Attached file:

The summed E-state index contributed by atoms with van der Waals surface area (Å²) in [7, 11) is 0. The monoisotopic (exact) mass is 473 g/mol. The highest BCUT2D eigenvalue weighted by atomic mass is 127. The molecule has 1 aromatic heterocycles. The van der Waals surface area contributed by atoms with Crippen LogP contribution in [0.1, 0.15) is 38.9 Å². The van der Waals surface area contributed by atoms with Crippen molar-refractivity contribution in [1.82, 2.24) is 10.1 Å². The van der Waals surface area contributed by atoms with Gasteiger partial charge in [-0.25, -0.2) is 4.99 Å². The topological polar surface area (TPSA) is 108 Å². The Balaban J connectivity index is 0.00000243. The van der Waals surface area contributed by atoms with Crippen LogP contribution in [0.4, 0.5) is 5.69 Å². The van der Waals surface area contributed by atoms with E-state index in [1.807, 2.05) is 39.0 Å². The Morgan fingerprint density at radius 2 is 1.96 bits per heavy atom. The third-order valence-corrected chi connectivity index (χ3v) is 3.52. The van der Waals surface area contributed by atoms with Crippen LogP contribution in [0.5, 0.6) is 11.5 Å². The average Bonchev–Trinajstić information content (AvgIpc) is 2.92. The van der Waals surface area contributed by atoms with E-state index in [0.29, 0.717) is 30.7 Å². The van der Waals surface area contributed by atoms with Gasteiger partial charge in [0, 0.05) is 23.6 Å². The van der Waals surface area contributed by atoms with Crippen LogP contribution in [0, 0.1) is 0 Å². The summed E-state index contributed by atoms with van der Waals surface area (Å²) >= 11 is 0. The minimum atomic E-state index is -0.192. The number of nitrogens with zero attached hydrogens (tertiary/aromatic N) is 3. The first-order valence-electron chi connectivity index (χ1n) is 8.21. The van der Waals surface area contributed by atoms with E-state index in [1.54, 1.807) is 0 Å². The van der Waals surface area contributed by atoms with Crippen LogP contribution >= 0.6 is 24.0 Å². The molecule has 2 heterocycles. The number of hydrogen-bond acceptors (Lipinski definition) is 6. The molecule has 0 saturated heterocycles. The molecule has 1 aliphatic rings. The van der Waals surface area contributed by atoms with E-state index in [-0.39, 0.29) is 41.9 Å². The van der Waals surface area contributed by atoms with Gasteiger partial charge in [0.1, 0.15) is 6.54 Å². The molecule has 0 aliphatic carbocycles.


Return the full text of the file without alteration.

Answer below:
The summed E-state index contributed by atoms with van der Waals surface area (Å²) in [7, 11) is 0. The monoisotopic (exact) mass is 473 g/mol. The highest BCUT2D eigenvalue weighted by atomic mass is 127. The molecule has 1 aromatic heterocycles. The van der Waals surface area contributed by atoms with Crippen LogP contribution in [0.1, 0.15) is 38.9 Å². The van der Waals surface area contributed by atoms with Crippen molar-refractivity contribution in [1.82, 2.24) is 10.1 Å². The van der Waals surface area contributed by atoms with Gasteiger partial charge in [-0.25, -0.2) is 4.99 Å². The topological polar surface area (TPSA) is 108 Å². The Balaban J connectivity index is 0.00000243. The van der Waals surface area contributed by atoms with Crippen LogP contribution in [0.4, 0.5) is 5.69 Å². The van der Waals surface area contributed by atoms with E-state index in [1.807, 2.05) is 39.0 Å². The Morgan fingerprint density at radius 2 is 1.96 bits per heavy atom. The third-order valence-corrected chi connectivity index (χ3v) is 3.52. The van der Waals surface area contributed by atoms with Crippen LogP contribution in [0.5, 0.6) is 11.5 Å². The average Bonchev–Trinajstić information content (AvgIpc) is 2.92. The van der Waals surface area contributed by atoms with E-state index in [0.29, 0.717) is 30.7 Å². The van der Waals surface area contributed by atoms with Gasteiger partial charge in [0, 0.05) is 23.6 Å². The van der Waals surface area contributed by atoms with Crippen LogP contribution in [0, 0.1) is 0 Å². The summed E-state index contributed by atoms with van der Waals surface area (Å²) >= 11 is 0. The minimum atomic E-state index is -0.192. The number of nitrogens with zero attached hydrogens (tertiary/aromatic N) is 3. The first-order valence-electron chi connectivity index (χ1n) is 8.21. The van der Waals surface area contributed by atoms with E-state index in [1.54, 1.807) is 0 Å². The van der Waals surface area contributed by atoms with Crippen LogP contribution >= 0.6 is 24.0 Å². The molecule has 2 heterocycles. The number of hydrogen-bond acceptors (Lipinski definition) is 6. The molecule has 0 saturated heterocycles. The molecule has 1 aliphatic rings. The van der Waals surface area contributed by atoms with E-state index in [-0.39, 0.29) is 41.9 Å². The van der Waals surface area contributed by atoms with Gasteiger partial charge in [0.1, 0.15) is 6.54 Å². The molecule has 0 aliphatic carbocycles.